The Family Stone
2005Director: Thomas Bezucha
Cast: Claire Danes, Diane Keaton, Sarah-Jessica Parker
n theaters near me, the only playing film not yet covered by the Stylus staff is The Family Stone. A sad testament to the wretched fare available in the post-holiday multiplexes, this movie proved itself unrelentingly awful. A deadly combination of cliché, under-developed plot machinations, maudlin sentimentality, and guilty-liberal politics, The Family Stone begs to be forgotten. Unfortunately, this is the review I must write. Further reflection shall doubtlessly lead to naming this movie among the worst of the year, and I can only pray that our readers have already avoided the experience.
Dealing with the tired premise of a prospective bride meeting her partner’s family, The Family Stone presents a wholly unattractive group of people. Uptight business woman Meredith (Sarah Jessica Parker) assaults the audience with tics of repression and unbearably awkward moments that only leave us hoping that she'll somehow grasp happiness and leave us in peace. Meredith has zero chemistry with her boyfriend, Everett Stone (Dermot Mulroney); the couple shares zero happy moments. Everett and Meredith travel to the hostile Stone residence and encounter various dull or bitchy family members. Presiding over all is the shrewish and manipulative Sybil—a woman whose only redeeming qualities are a) she is Diane Keaton and b) she has a tragic secret. The family mercilessly rips into the unhappy Meredith, and, thus, the plot unfolds.
Notably different from the other Stones, a gay, interracial, hearing-impaired couple best characterizes the film’s pseudo-liberal aspirations. Existing in a world of screaming white-bread harpies, these two men display virtuous behavior while placidly accepting any disability hurtled toward them and successfully leading bland and peaceful lives. Not only are these characters spared any troubling manifestations of personality—tokenism at its finest—but they also seem idiotically surprised when treated with anything less than the utmost sensitivity. When Meredith begins to speak loudly to Thad (why on earth would a woman as cultured and educated as Meredith scream at a deaf person?), he asks his sister why Meredith is yelling. Surely, Thad understands that everybody may not instantaneously achieve his family’s level of comfort and break into functional sign language?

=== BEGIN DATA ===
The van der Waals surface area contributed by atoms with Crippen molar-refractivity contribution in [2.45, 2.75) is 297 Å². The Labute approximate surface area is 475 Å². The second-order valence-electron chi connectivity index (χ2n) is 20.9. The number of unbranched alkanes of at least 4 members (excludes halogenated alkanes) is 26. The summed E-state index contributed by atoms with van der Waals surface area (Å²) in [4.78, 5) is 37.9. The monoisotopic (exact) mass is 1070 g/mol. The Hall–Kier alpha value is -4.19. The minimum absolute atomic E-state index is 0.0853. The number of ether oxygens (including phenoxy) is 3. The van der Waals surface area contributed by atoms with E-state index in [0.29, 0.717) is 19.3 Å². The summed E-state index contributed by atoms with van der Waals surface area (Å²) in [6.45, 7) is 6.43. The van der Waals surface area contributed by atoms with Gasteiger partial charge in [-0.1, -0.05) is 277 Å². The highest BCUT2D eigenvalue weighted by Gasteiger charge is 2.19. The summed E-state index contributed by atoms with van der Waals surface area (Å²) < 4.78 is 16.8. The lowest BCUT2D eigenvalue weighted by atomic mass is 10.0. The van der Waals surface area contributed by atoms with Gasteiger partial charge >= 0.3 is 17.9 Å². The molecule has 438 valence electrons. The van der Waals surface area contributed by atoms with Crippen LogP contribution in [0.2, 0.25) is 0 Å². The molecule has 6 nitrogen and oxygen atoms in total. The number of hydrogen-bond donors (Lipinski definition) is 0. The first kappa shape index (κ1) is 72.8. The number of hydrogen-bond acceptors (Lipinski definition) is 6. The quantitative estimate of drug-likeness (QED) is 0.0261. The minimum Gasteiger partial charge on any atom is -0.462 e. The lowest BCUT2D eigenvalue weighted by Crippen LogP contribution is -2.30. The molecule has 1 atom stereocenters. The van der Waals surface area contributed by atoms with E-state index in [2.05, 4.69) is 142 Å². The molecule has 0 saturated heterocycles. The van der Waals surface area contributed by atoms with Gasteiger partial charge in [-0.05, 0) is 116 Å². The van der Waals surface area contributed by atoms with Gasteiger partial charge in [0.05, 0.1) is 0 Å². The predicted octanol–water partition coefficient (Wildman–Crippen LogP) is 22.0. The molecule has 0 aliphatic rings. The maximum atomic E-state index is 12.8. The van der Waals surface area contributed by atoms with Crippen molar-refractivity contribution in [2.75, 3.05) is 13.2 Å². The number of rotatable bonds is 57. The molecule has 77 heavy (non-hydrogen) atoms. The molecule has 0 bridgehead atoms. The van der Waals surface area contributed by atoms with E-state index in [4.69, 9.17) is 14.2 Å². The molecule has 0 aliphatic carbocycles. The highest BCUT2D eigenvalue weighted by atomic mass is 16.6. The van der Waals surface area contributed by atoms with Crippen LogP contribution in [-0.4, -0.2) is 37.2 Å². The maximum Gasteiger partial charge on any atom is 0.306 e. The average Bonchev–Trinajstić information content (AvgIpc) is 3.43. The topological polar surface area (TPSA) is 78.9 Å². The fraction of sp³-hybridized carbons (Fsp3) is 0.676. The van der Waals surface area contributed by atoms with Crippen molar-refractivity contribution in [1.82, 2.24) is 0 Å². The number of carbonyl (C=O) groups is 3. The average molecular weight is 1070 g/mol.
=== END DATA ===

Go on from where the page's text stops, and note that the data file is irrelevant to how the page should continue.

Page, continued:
OK, let’s be honest. How many of us here owed Thomas Bezucha a favor?
The treatment of sexual orientation is even more embarrassing. After Meredith accidentally launches into subtly anti-gay rhetoric, and, then, desperately tries to justify her position by wondering why parents wouldn’t want the easiest life possible for their children, the family melts into tears and fury. Meredith’s behavior is ignorant, to be sure, but the family leaps down her throat as if she had just recommended a return to black slavery. Sybil, choking and sobbing, informs her son that he is indeed normal. As a gay man, I naturally find homophobic behavior—however unintended—reprehensible. Nevertheless, I understand the attitudes prevalent in our culture and I am not reduced to a quivering mass in need of validation every time someone does not fully understand my perspective.
By providing no romantic back-story and by repeatedly commenting upon the lack of love between Meredith and Everett, the script successfully convinces us that the two are probably badly suited for one other. Luckily, Everett’s stoner brother, Ben (Luke Wilson), and Meredith’s ambitious sister, Julie (Claire Danes), seem perfect complements to Meredith and Everett, respectively. The inevitable partner swap is clumsily under-developed, as is the breakthrough moment where warring family factions dissolve into Christmas cheer. The moral of this mess, being: Never underestimate the power of a food-fight set to the Nutcracker Suite.